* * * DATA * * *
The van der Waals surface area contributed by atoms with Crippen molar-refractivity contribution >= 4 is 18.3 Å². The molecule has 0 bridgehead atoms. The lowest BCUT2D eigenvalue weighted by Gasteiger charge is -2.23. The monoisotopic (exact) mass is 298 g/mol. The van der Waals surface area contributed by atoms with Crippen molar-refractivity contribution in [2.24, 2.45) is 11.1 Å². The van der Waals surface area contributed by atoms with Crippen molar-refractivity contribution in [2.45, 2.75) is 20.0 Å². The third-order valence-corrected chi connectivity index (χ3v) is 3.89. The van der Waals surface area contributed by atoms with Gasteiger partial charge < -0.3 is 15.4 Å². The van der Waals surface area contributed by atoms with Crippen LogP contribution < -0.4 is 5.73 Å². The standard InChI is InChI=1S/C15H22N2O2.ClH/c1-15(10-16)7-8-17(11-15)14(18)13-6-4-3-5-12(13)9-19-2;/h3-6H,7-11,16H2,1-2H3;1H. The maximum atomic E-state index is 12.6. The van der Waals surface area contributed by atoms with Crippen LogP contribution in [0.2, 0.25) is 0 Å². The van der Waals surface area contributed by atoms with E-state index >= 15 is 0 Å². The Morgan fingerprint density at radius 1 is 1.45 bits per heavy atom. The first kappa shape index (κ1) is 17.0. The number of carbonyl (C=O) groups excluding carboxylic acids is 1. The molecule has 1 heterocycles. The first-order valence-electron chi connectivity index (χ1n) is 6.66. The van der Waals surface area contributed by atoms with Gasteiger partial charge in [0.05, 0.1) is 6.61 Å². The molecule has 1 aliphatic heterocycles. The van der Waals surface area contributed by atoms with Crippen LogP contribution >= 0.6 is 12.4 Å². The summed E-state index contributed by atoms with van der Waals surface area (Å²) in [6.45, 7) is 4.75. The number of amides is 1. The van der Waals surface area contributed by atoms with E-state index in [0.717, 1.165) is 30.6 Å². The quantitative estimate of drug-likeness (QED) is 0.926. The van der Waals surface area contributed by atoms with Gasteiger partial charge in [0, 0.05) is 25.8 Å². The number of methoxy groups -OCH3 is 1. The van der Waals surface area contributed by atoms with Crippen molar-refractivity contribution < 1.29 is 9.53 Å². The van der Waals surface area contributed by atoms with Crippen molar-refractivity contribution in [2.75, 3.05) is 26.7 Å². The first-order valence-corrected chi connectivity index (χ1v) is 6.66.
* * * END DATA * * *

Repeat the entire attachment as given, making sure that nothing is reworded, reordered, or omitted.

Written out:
The van der Waals surface area contributed by atoms with Crippen molar-refractivity contribution >= 4 is 18.3 Å². The molecule has 0 bridgehead atoms. The lowest BCUT2D eigenvalue weighted by Gasteiger charge is -2.23. The monoisotopic (exact) mass is 298 g/mol. The van der Waals surface area contributed by atoms with Crippen molar-refractivity contribution in [2.24, 2.45) is 11.1 Å². The van der Waals surface area contributed by atoms with Crippen molar-refractivity contribution in [2.45, 2.75) is 20.0 Å². The third-order valence-corrected chi connectivity index (χ3v) is 3.89. The van der Waals surface area contributed by atoms with Gasteiger partial charge < -0.3 is 15.4 Å². The van der Waals surface area contributed by atoms with Crippen LogP contribution < -0.4 is 5.73 Å². The standard InChI is InChI=1S/C15H22N2O2.ClH/c1-15(10-16)7-8-17(11-15)14(18)13-6-4-3-5-12(13)9-19-2;/h3-6H,7-11,16H2,1-2H3;1H. The maximum atomic E-state index is 12.6. The van der Waals surface area contributed by atoms with Crippen LogP contribution in [0.2, 0.25) is 0 Å². The van der Waals surface area contributed by atoms with E-state index >= 15 is 0 Å². The Morgan fingerprint density at radius 1 is 1.45 bits per heavy atom. The first kappa shape index (κ1) is 17.0. The number of carbonyl (C=O) groups excluding carboxylic acids is 1. The molecule has 1 heterocycles. The first-order valence-electron chi connectivity index (χ1n) is 6.66. The van der Waals surface area contributed by atoms with Gasteiger partial charge in [0.05, 0.1) is 6.61 Å². The molecule has 1 aliphatic heterocycles. The van der Waals surface area contributed by atoms with Crippen LogP contribution >= 0.6 is 12.4 Å². The summed E-state index contributed by atoms with van der Waals surface area (Å²) in [6.45, 7) is 4.75. The number of amides is 1. The van der Waals surface area contributed by atoms with E-state index in [0.717, 1.165) is 30.6 Å². The quantitative estimate of drug-likeness (QED) is 0.926. The van der Waals surface area contributed by atoms with Gasteiger partial charge in [0, 0.05) is 25.8 Å². The number of methoxy groups -OCH3 is 1. The van der Waals surface area contributed by atoms with Crippen molar-refractivity contribution < 1.29 is 9.53 Å². The van der Waals surface area contributed by atoms with Crippen molar-refractivity contribution in [2.75, 3.05) is 26.7 Å². The first-order valence-corrected chi connectivity index (χ1v) is 6.66.